44-16 Queens Boulevard
Sunnyside, NY 11104
(718) 433-3702

Sunnyside has seen an explosion of restaurants in the last few years. Frankly, it's embarrassing how many new places have sprouted up since I live in Forest Hills, the Queens nabe which should be the premier place to set up a restaurant given the express subways, the LIRR, and the amount of money the area has. Oh well. 'Tis not to be... yet. In the meantime, along hath come Salt & Fat, a small plates restaurant right off the 7 Train that focuses almost to a crazy degree, on pork. If you don't like pork or won't eat it for religious reasons, you might as well just skip off to some other blog, because, odds are, you won't read about anything you can eat here. If, however, you like pork, even in your popcorn, then read on, dear reader, read on.

Upon entering this otherwise not-too-big establishment, you will be given not bread, but bacon popcorn. Yes, bacon popcorn. Essentially, it's popcorn popped in bacon fat which leaves it a hint of what you might otherwise get at breakfast while spending the weekend with your parents. Pike, who I went here with, thought they should drizzle bacon fat on the bag they give you like it was butter, then maybe tossing in Bacos. To seal the deal. Personally, I think this goes a wee bit overboard, but you get the idea. They have a bit of a pork fetish.

As I said, Salt & Fat is a small plates place, and though they do have three regular entrees, Pike and I stuck with the smaller, appetizer sized ones. We ordered eight. This was too many. In retrospect, three each would be wise. Four each, even though split in half, was enough to make us feel a little ill. In any event, here's what we ordered, in the order in which we ordered them.

First up, the Meatballs. Holy shit, were these sick. Absolutely disgustingly good. A blend of beef, pork and (unfortunately) veal, and topped with a light and sweet and flat-out perfect sauce, we couldn't say enough good things about this dish. This was followed by the Korean BBQ Wraps, super-fresh lettuce around a filling of hangar steak pickled onion and spicy mayonnaise. Very good, but mild. It's small and you'll eat the whole plate of them before you realize that there was ever a plate in front of you.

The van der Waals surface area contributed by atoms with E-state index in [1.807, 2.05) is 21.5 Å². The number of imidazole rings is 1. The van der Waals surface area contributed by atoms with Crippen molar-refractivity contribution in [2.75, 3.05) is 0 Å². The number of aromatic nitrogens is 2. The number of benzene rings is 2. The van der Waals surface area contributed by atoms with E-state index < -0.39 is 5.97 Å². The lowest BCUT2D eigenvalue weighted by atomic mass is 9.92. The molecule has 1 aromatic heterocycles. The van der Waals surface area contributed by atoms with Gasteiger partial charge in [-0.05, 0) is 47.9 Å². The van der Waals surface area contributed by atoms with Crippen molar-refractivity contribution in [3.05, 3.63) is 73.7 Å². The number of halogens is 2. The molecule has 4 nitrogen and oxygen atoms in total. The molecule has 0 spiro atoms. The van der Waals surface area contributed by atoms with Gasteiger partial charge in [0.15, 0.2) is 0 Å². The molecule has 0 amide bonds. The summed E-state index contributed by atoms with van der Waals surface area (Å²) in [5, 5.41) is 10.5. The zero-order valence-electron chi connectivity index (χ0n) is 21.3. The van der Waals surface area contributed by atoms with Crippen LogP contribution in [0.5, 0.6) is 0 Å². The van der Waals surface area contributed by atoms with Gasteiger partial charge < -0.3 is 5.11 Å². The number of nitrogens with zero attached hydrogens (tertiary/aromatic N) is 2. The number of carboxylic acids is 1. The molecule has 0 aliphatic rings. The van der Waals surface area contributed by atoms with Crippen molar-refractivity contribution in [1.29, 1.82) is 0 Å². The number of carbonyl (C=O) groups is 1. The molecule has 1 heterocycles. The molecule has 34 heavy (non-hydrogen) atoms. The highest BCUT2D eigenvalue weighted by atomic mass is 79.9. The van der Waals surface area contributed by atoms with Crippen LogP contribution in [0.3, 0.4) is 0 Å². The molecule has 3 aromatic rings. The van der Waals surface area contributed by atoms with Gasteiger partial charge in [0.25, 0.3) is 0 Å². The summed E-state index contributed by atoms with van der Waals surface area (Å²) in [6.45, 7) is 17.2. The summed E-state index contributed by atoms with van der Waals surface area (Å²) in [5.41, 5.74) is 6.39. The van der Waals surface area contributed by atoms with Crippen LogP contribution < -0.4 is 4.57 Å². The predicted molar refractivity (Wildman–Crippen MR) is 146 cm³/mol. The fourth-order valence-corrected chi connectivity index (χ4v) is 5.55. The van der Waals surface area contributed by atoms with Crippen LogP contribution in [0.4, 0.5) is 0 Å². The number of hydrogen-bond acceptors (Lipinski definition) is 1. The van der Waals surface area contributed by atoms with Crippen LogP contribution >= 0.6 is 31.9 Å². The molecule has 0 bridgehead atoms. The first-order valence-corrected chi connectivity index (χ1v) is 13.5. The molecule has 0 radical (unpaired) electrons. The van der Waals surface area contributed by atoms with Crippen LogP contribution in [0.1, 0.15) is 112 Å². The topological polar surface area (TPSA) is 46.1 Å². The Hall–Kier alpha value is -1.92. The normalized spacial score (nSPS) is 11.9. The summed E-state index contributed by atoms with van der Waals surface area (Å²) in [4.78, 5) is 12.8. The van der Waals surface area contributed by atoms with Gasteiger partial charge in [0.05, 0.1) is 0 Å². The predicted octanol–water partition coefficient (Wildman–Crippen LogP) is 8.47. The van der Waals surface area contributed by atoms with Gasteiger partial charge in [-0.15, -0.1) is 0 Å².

The Braised Pork Belly Tacos, with pico de gallo, kimchi salsa and cheese came next. Although Pike didn't mind it, I didn't much like the dish at all. The pork belly was virtually all fat and it was a bit like eating a slime taco. The server suggested we sprinkle the jalapenos into it and this made the dish far more tolerable. Luckily, the tacos were followed by the Hampshire Pulled-Pork Sliders, shredded pork in a barbecue sauce with pickles. And these, my friends, were fantastic. Not too sloppy, not too dry, just the perfect amount of melt in your mouth pork in a sweet bun.

The next set of two plates started with the Oxtail Terrine, a cube of shredded oxtail meat in a caramelized onion puree with roast mushroom. This was the one dish that really isn't made to be shared. We cut it in half, but I think you should order two. And by that I mean: don't go to Salt & Fat without ordering the oxtail! It was, in my mind, easily the best part of the experience here. We followed it up with the Crack & Cheese, fried potato gnocchi in a cheese bechemel sauce with bacon. This customized version of the mac and cheese was good, but not overwhelmingly great. It was heavy, but the gnocchi was extremely smooth. The cheese sauce was pleasant and it was a nice change from the comfort food we all know and love, but I felt that topping it off with bacon unnecessary. The bacon didn't add anything and I found myself picking around it.

By the time we finished the Crack & Cheese, we were starting to feel the food catching up with us. But it was already too late. There was still a final round. The Prince Edward Island Mussels had arrived. They were mediocre. Served in a Thai oyster sauce with dashi and Chinese sausage, they, while not bad, are no competition to the more traditional kind you might find at a Belgian restaurant made with white wine, cream and shallots. The sauce didn't have very much bite and, as with the bacon in the Crack & Cheese, the sausage was completely unnecessary and left almost completely uneaten.Last but not least arrived the Short Rib Buns, rib meat in an Asian bun taco with pickled cuke and apricot mustard. Pike and I both wished we ordered these earlier. They were good, but we were too full to enjoy them. By the time we each ate one, all we wanted to do was take a nap under the table.

Actually, all we wanted to do was wash everything down with a coffee, but the waitress told us "sorry, we don't serve any hot beverages." I've never heard of a restaurant with a policy of not having coffee or tea since it's pretty much the same thing as minting money. No matter how full you are, if you like coffee, you'll order a coffee and be more than happy to pay two bucks for thirty cents worth of food. Pike predicts that this policy will change soon once the owners do the financial math. In any event, I overall had a great time here and highly recommend the restaurant. It's nice to see Queens getting the kind of place that, typically, would be reserved for Brooklyn.

Eight small plates, plus tax and tip and two sodas came to just a hair under $100.

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